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Fabio Grassia, Andrew V. Poliakov, Sandra L. Poliachik, Kaitlyn Casimo, Seth D. Friedman, Hillary Shurtleff, Carlo Giussani, Edward J. Novotny Jr., Jeffrey G. Ojemann and Jason S. Hauptman

emerging addition to the imaging armamentarium. Several studies have addressed the question of fcMRI connectivity in epilepsy, 5 including in temporal lobe epilepsy (TLE) cases. 10 These studies, summarized in Mankinen et al., 10 compared connectivity in patients versus healthy controls, thus using a between-subjects design. Although these studies found connectivity abnormalities in a number of networks at a population level, they did not address lateralizing changes in resting-state fcMRI in the individual patient. Constable et al. recently reviewed the potential use

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Ross P. Carne, Terence J. O'Brien, Christine J. Kilpatrick, Lachlan R. MacGregor, Rodney J. Hicks, Michael A. Murphy, Stephen C. Bowden, Andrew H. Kaye and Mark J. Cook

We were interested to read the article by Cohen-Gadol AA, et al. (Cohen-Gadol AA, Bradley C, Williamson A, et al: Normal magnetic resonance imaging and medial temporal lobe epilepsy: the clinical syndrome of paradoxical temporal lobe epilepsy. J Neurosurg 102: 902–909, May, 2005). We draw the attention of the authors to the recent study published by our group1 in which a similar group of patients with nonlesional temporal lobe epilepsy was reported. Characteristics of patients in this group included electroclinically well-lateralized temporal lobe seizures

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Kensuke Kawai, Ichiro Suzuki, Hiroki Kurita, Masahiro Shin, Nobutaka Arai and Takaaki Kirino

animal model of hippocampal epilepsy. Neurosurgery 46: 157–168, 2000 10. Regis J , Bartolomei F , Rey M , et al : Gamma knife surgery for mesial temporal lobe epilepsy. Epilepsia 40 : 1551 – 1556 , 1999 Regis J, Bartolomei F, Rey M, et al: Gamma knife surgery for mesial temporal lobe epilepsy. Epilepsia 40: 1551–1556, 1999 11. Regis J , Peragui JC , Rey M , et al : First selective amygdalohippocampal radiosurgery for ‘mesial temporal lobe epilepsy’. Stereotact Funct Neurosurg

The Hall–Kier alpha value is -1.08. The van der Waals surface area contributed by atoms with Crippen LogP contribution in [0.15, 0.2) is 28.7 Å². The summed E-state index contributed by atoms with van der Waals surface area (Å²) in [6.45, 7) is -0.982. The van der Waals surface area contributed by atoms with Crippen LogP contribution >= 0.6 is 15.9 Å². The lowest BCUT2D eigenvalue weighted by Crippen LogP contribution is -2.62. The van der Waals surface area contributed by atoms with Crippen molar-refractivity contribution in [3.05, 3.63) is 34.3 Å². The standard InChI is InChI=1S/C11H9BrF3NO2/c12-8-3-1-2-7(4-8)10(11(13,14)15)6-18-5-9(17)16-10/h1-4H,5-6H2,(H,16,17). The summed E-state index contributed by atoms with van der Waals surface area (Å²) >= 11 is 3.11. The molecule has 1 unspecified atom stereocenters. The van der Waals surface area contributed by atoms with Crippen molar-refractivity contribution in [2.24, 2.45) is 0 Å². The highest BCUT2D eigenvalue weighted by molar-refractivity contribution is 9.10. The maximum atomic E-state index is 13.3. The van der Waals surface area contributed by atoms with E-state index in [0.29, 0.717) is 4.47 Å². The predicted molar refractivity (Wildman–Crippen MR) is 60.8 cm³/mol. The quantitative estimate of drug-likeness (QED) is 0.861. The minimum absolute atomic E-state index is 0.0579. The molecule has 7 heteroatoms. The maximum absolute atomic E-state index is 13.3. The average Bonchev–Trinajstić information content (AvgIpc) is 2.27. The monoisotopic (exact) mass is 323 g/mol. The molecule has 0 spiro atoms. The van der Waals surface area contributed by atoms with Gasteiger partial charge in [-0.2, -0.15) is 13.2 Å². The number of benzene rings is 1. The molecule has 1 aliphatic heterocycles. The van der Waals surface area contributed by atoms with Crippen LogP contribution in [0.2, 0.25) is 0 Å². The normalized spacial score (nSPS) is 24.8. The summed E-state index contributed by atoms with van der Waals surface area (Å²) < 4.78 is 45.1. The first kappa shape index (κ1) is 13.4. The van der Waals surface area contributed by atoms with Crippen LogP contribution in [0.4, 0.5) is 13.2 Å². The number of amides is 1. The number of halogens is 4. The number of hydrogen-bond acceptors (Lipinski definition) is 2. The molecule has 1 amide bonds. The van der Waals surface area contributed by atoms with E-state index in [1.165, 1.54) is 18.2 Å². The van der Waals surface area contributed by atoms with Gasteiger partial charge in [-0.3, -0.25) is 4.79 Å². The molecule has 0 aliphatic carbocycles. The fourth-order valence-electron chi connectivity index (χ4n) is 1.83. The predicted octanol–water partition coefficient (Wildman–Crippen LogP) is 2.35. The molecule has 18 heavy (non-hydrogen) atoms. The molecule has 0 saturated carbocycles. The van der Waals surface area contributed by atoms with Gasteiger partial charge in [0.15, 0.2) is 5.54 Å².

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Warren Boling, Frederick Andermann, David Reutens, François Dubeau, Laetitia Caporicci and André Olivier

. Engel J Jr (ed): Surgical Treatment of the Epilepsies , ed 2 . New York : Raven Press Ltd. , 1993 , pp 727 – 729 Engel J Jr (ed): Surgical Treatment of the Epilepsies, ed 2. New York: Raven Press Ltd., 1993, pp 727–729 16. Falconer MA , Serafetinides EA : A follow-up study of surgery in temporal lobe epilepsy. J Neurol Neurosurg Psychiatry 26 : 154 – 165 , 1963 Falconer MA, Serafetinides EA: A follow-up study of surgery in temporal lobe epilepsy. J Neurol Neurosurg Psychiatry 26: 154–165, 1963

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Aaron A. Cohen-Gadol, Christopher C. Bradley, Anne Williamson, Jung H. Kim, Michael Westerveld, Robert B. Duckrow and Dennis D. Spencer

are shown in Fig. 2D . In this analysis, cells from the PTLE group were significantly less excitable than those from the MTS group (p < 0.05). Discussion Medial temporal lobe epilepsy is the most common epileptic syndrome in adults. The presence of hippocampal atrophy and a signal change on MR images associated with other concordant preoperative MTLE findings is consistent with the pathological finding of MTS. In the syndrome of MTLE, the medial temporal structures (hippocampus, amygdala, and perihippocampal/entorhinal cortex) represent the epileptogenic